Parting Off on the Lathe

That old Chestnut …. Again

Go onto any home workshop forum and I am sure you will find a number of threads on the fractious subject of parting off on the lathe. It is a perennial topic that everyone has their sometimes not so humble opinions on. It seems to be the machinists equivalent to the search for the Holy Grail.

If you have a bulky rock stable mass for your lathe the problem is easier to solve. Rigidity rules when it comes to parting off. If you are less privileged on funds or workshop space you are more likely to have a Myford equivalent machine. The problem will then get magnified simply because there is not so much stability in the machine structure.

I have tried various parting tool configurations and I have to be honest I get a severe case of ‘squeaky bum time’ when faced with parting off steel. Brass and ally I can cope with but steel usually makes me wimp out and rush for the hacksaw.

My parting weapon of choice is a hand graver. This is appropriate for small diameters and using a graver is very educational. You can feel how the cut is progressing and you can feel how the cutting action changes as you change the angle of attack. It is a lovely craftsman’s tool and for clockmaking, in various geometries, is indispensable.

For larger diameter parting I have progressed through HSS front cutting, insert front cutting, Hemmingway kit rear cutting and now the latest variant – a simple insert tool holder rear cutting.

My parting collection – graver, HSS, front insert, Hemmingway and the new rear insert

To be fair the insert front cutting does work for brass and ally but on claggy ally the tool would often dig in and can jam the chuck no matter how much lubrication I use. This I assume is because front cutting leads to a digging in action whereas rear cutting throws the tool outward from the cutting groove.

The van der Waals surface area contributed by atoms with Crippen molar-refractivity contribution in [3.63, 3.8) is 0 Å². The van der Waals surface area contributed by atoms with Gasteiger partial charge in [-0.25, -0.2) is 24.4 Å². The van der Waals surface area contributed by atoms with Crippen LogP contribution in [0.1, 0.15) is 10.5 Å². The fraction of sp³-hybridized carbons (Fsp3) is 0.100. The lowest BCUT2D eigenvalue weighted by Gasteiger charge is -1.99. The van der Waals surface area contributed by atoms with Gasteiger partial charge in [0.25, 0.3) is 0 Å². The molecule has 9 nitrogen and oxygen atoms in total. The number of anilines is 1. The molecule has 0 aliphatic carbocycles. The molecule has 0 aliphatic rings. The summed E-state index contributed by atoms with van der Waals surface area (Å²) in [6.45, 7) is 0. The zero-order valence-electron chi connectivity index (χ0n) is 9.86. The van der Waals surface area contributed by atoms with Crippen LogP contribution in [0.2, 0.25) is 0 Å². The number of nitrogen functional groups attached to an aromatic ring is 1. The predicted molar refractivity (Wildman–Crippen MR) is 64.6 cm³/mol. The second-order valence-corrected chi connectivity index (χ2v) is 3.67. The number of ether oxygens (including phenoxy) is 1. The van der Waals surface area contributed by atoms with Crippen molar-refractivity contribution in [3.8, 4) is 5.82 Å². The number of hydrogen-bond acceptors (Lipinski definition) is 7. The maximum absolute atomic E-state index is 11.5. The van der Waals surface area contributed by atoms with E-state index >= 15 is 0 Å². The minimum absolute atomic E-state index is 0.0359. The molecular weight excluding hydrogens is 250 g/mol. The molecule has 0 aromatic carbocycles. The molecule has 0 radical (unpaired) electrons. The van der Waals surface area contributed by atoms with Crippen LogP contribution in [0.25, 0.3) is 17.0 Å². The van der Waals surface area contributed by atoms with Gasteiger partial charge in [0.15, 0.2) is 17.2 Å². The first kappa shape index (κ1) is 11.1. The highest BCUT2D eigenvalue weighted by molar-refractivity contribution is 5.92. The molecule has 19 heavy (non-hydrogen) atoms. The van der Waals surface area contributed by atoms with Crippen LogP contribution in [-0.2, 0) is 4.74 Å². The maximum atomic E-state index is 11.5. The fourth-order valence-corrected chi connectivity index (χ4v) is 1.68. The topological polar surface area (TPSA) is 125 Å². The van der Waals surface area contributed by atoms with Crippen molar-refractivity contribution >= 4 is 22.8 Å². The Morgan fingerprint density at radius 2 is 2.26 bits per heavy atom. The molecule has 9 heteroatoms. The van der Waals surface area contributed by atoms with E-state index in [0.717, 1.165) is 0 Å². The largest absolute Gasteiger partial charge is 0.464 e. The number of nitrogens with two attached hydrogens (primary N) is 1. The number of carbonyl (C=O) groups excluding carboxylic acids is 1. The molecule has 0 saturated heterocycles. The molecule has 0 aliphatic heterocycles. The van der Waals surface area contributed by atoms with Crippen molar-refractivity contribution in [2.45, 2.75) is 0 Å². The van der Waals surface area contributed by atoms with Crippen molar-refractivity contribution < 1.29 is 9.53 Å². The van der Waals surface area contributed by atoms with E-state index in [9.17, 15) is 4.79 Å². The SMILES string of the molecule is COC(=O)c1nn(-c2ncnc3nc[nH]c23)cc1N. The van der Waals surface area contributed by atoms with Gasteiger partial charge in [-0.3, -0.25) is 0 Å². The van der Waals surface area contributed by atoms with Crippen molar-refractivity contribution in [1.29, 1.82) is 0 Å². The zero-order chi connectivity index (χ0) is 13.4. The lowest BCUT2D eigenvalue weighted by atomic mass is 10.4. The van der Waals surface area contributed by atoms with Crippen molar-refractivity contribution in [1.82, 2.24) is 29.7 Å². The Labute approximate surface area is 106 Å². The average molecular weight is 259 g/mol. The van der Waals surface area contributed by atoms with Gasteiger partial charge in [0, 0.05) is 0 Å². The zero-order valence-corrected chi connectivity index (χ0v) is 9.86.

The Hemmingway kit was a thoroughly enjoyable experience to build and it looks brilliant but the blades seem too prone to flexing. It is a real shame given how nice the finished tool looks. (Yes, I do accept that it might be something to do with my construction). So nice as it looks I tend to have little universal confidence in it.

So what is my latest parting panacea ?

I have mounted a standard, universally available, insert blade parting tool (SPB326) on the side of an old rear mounting post that originally came as part of a knurling tool. The tool clamping on the post has a sliding curved pressure support surface which allows tool height variations. I fixed a 12mm square steel clamping block on the rear of the parting blade with 2 x M5 cap head screws and clamped this in the mounting post.

I did a few facing actions on some brass to get the centre line correct and then began trial partings on brass and ally. It worked like a dream. Encouraged by this I moved onto a piece of 10mm silver steel (drill rod). Plenty of cutting oil was applied and apart from the initial engagement chatter it just cut beautifully. Lovely snails of swarf, no SBT reaction, no hacksaw needed.

Alright the blade and the insert are wider than ideal (3mm SP300) but this probably adds to the rigidity of the setup. A consequence will be that I will be wasting more metal in the cutting action but at last I seem to have a tool and recipe that I trust to work.

Well, for the time being anyway.

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